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Publishing Official Military Histories

P. K. Gautam was a Consultant at Institute for Defence Studies and Analyses, New Delhi. Click here for detail profile.
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  • October 16, 2015

    This commentary seeks to bring to attention a peculiar and undesirable practice being adopted by the Ministry of Defence in the writing and publication of official war histories.

    Offices of government are created not to satisfy the whims of bureaucracy but to fulfill official requirements. The Indian defence establishment has one of the oldest history divisions in any ministry of the Government of India. The reason is simple. It has long been known that the armed forces have a closer and stronger relationship with history than almost any other state institution. Not only do military institutions use history as a means of building up morale and esprit de corps, it is also commonly used as a tool for instruction and analyses to educate officers in the intricacies of their profession.

    The paradigm of official military history has shifted considerably since the days when its objectives and methodology were mainly geared to meet the needs of the General Staff and its outlook was primarily focused on the didactic study of military operations with a view to facilitate future staff planning. It is now recognised that the complexity of history demands not merely portrayal of events, but also analyses, often employing a multi-disciplinary approach to construct a narrative that caters to a broad readership spectrum. An official history also provides a rationale for the use of state power in defence or offence. It is for this very reason that official war histories are written by professional historians at the behest of the government. The intent is to present an official account of the state’s involvement in a conflict in which it was engaged. The military is normally, and quite naturally, the largest client and most concerned party in any such official narrative dealing with a war history. However, the skewed higher defence organisation in India ensures that the Service Headquarters remain peripheral to the outcome of these endeavours and have very little say in determining when the histories will either be written or published.

    In India the task of compiling official war histories is assigned to the History Division (HD) of the Ministry of Defence (MOD). The HD came into existence in October 1953. It was established, in its own words, “to compile the histories of the military operations conducted by the Indian Armed Forces since the (sic) independence.”1 Till now, it has compiled and published 20 volumes like Operation Polo – The Police Action Against Hyderabad, 1948; Operation Vijay – The Liberation of Goa and other Portuguese Colonies in India, 1961; The Congo Operation, 1960-63; History of Operations in Jammu & Kashmir 1947-48; Military Costumes of India; Stories of Heroism, etc.2 This information is contained in the official MoD website, in the section where it elaborates on the functions of the HD. However, the website fails to note that the latest books in the HD’s impressive range of publications are not accorded the status of “official” histories.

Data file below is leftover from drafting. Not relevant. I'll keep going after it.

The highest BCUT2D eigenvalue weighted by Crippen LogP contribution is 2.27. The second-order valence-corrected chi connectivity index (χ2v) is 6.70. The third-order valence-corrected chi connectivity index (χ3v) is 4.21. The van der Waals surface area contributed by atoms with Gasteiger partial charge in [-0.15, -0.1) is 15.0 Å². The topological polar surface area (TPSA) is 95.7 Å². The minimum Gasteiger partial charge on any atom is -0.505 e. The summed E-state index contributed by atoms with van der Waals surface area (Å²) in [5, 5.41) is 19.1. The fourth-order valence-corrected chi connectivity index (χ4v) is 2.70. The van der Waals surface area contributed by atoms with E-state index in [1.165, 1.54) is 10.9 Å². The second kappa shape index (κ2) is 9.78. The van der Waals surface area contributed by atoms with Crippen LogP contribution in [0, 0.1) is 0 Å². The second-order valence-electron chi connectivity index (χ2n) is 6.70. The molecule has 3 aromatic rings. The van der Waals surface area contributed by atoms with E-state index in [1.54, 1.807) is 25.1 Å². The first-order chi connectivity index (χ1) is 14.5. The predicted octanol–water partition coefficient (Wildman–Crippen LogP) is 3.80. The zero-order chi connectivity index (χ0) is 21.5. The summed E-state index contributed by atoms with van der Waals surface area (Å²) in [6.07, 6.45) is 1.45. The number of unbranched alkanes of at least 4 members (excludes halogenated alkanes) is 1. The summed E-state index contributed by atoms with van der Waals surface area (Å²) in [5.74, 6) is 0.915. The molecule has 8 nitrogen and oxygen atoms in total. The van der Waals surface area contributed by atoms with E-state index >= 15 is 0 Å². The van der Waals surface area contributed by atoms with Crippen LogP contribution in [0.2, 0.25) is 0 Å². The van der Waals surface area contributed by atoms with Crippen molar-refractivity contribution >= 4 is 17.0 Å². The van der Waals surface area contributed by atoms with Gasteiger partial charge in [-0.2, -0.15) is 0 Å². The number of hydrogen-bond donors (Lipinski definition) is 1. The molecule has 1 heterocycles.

In a commentary published in this forum in July 2011, Lt. Gen. Satish Nambiar had made a strong case for the publication of official war histories by the Government of India.3 He observed that despite being “works undertaken by historians at the instance of the History Division of the Ministry of Defence, Government of India, sections of the civilian bureaucracy continue to obstruct publication of these documents.” Further, the publication of war histories, recommended by both the Kargil Review Committee and the Group of Ministers Report, had been held up due to lethargy and bureaucratic indifference. Nambiar was eminently qualified to make these observations, having been a part of the Vohra Committee constituted by the MoD to look into the publication of official war histories.4

    Since the time Nambiar’s commentary was published, the HD has indeed published two histories dealing with the India-Pakistan Wars of 1965 and 1971. The writing and publication of these two books – S.N. Prasad (Chief Editor) and U.P. Thapliyal (General Editor), The India-Pakistan War of 1965: A History (New Delhi: Natraj Publishers, 2011) and The India-Pakistan War of 1971: A History (New Delhi: Natraj Publishers, 2014) have been sponsored by the MoD as acknowledged by the general editor in his introduction to each of the volumes. Should there be any doubt about the pedigree or ownership of these volumes, the publisher’s page of each states that the books have been published “on behalf of Ministry of Defence, Government of India”. It also indicates that the copyright is vested with the “Ministry of Defence, Government of India”.

    However, in a significant departure from earlier practice, neither of these books bears the familiar header Armed Forces of the Indian Union5 or the footer Historical Section/History Division, Ministry of Defence on the cover/title page. Whereas earlier histories carried the Ashoka emblem to signify their official status, this is also prominently missing from the new publications. The list of official publications was earlier to be found printed on the dust jacket under the heading Official History of the Armed Forces of the Indian Union – Post-Partition Series. This has now been changed to Other Publications of the Ministry of Defence, Government of India. All these changes would appear to point to a deliberate attempt to disassociate the volumes from any ‘official’ tag. Why this should be so is inexplicable unless seen in the context of the initial inordinate delay in publishing these volumes in the first place.

    This delay has never been satisfactorily explained but can only point towards an attitudinal deficiency, which prevents the nation from having its own official account and explanation of the very important conflicts it has engaged in since independence. This attitude is manifest in the lack of transparency and flow of information into the public domain through timely declassification and transfer of official records to the National Archives, despite being a statutory requirement under the Public Records Act 1993. As a consequence, India has a huge human resource deficit in terms of scholars who engage with military subjects. We have to rely more often than not on foreign scholars who have better academic grounding in the study of military affairs. Such a state of affairs is deplorable in a democracy. The efforts to officially publish unofficial histories must be seen in this context and the practice must not be allowed to take root as it amounts to an obfuscation of history. The country and the armed forces deserve better.